holding that a pro se plaintiff proceeding in forma pauperis should be afforded the opportunity "to amend his complaint prior to its dismissal for failure to state a claim, unless the court can rule out any possibility, however unlikely it might be, that an amended complaint would succeed in stating a claim."Summary of this case from Brunson v. Deutsche Bank Nat'l Tr. Co.
Nos. 99-0129, 904.
Argued: November 3, 1999.
Decided: January 26, 2000.
The Appellant, pro se and incarcerated, appeals a judgment of the United States District Court for the District of Connecticut (Dorsey, J.) dismissing sua sponte his 42 U.S.C. § 1983 claim.
Vacated and remanded.
BENJAMIN CRUZ, pro se, Somers, CT, Plaintiff-Appellant.
MADELINE A. MELCHIONNE, Assistant Attorney General for the State of Connecticut, Hartford, CT, for Defendants-Appellees.
Before: JACOBS, McLAUGHLIN, and SACK, Circuit Judges.
Plaintiff-appellant Benjamin Cruz, pro se and incarcerated, appeals a judgment of the United States District Court for the District of Connecticut (Dorsey, J.) dismissing Cruz's 42 U.S.C. § 1983 claim against certain prison officials. The district court sua sponte dismissed Cruz's complaint for failure to state a claim on which relief could be granted pursuant to 28 U.S.C. § 1915(e)(2)(B)(ii). The complaint alleges that defendants-appellees Giovanny Gomez and the members of the Facility Classification Review Committee violated Cruz's rights under the Double Jeopardy Clause and the Due Process Clause (as incorporated by the Fourteenth Amendment). On appeal, Cruz argues that the district court erred in dismissing the complaint insofar as it seeks to state a due process claim.
We vacate the district court's dismissal of Cruz's complaint and remand for further proceedings.
Background A. Facts
For present purposes, the allegations of the complaint are assumed to be true.
Sometime prior to May 1998, Benjamin Cruz was placed in administrative segregation and close custody status at Northern Correctional Institution in Somers, Connecticut ("Northern"). Release to the general prison population from these restrictive housing programs is conditioned on the segregated prisoner's completion of a three-phase reintegration program. An inmate who has received a Class A disciplinary report in the prior 120 days cannot move from phase one to phase two.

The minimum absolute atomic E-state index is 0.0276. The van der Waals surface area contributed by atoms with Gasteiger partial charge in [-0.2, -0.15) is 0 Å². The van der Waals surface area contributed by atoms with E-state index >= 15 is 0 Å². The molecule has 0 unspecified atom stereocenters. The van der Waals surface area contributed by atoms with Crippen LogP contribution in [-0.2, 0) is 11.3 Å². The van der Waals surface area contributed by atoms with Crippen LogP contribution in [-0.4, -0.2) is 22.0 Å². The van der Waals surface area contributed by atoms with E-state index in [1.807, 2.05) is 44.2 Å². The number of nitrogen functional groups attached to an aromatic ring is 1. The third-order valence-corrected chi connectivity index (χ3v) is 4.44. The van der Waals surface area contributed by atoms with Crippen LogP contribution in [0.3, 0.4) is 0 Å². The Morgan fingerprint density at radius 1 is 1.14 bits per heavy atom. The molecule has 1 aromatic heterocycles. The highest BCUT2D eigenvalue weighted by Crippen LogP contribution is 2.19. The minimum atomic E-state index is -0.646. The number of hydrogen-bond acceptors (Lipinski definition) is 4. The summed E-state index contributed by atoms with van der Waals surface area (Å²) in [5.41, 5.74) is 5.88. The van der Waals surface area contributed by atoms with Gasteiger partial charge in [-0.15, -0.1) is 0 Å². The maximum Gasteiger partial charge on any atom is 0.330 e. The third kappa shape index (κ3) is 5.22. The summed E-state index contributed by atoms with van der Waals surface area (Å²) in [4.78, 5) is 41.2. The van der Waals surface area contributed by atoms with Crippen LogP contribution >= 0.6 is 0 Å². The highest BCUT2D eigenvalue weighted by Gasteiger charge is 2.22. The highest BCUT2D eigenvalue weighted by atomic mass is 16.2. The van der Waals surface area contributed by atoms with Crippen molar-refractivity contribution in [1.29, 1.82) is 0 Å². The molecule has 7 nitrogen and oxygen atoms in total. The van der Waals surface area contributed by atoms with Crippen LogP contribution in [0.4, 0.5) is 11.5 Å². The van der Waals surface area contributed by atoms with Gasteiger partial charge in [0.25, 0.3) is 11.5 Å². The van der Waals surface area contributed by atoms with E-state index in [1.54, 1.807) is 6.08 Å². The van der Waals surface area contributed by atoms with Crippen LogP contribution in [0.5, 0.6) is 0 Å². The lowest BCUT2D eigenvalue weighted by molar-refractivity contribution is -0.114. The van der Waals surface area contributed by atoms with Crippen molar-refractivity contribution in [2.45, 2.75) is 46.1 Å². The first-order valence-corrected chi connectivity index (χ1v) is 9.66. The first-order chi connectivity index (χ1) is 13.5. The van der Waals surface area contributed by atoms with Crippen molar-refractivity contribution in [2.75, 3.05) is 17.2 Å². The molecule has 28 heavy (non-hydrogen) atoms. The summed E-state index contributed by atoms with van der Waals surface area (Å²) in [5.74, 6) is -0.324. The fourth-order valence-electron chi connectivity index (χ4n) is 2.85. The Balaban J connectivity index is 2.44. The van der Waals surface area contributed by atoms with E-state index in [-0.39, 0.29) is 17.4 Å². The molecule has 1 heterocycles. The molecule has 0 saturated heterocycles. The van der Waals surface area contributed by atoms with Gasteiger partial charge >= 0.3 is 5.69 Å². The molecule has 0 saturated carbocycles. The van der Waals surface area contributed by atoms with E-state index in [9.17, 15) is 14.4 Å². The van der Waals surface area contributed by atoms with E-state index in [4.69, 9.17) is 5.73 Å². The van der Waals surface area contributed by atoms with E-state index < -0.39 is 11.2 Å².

On May 6, 1998, while in administrative segregation, Cruz was charged with assaulting a corrections officer. On May 29, 1998, Cruz was found guilty by a disciplinary hearing officer and sentenced to thirty days of punitive segregation. On October 6, 1998, Northern's Facility Classification Review Committee ("Committee") denied Cruz a promotion from phase one to phase two of the reintegration program. The Committee met "behind closed doors," and based its decision solely on the assault. As a result, the period of administrative segregation may have been prolonged for eighteen months. Cruz appealed to the warden, Giovanny Gomez, but received no response (at least as of the date of the complaint).
The extent to which Cruz's segregation was prolonged is not clear from the complaint. Paragraph 5 alleges that the Committee's decision delayed "progression from phase one into phase two for an extra 120 days"; Paragraph 7 alleges that the denial "is subjecting Mr. Cruz to an additional minimum of another 18 months in disciplinary segregation." Because we "draw all reasonable inferences in favor of the plaintiff," King v. Simpson, 189 F.3d 284, 287 (2d Cir. 1999), we assume that the two allegations can be reconciled and that the relevant period is eighteen months.
B. Procedural Background
The pro se complaint alleges under 42 U.S.C. § 1983 that Gomez and the members of the Committee subjected Cruz to double jeopardy when they denied his progress to phase two because of his previous assault on the corrections officer, an offense for which he had already been punished. The complaint also alleges that Cruz was "not afford[ed] . . . any due process guaranteed by law." Cruz sought injunctive, declaratory, compensatory, and punitive relief.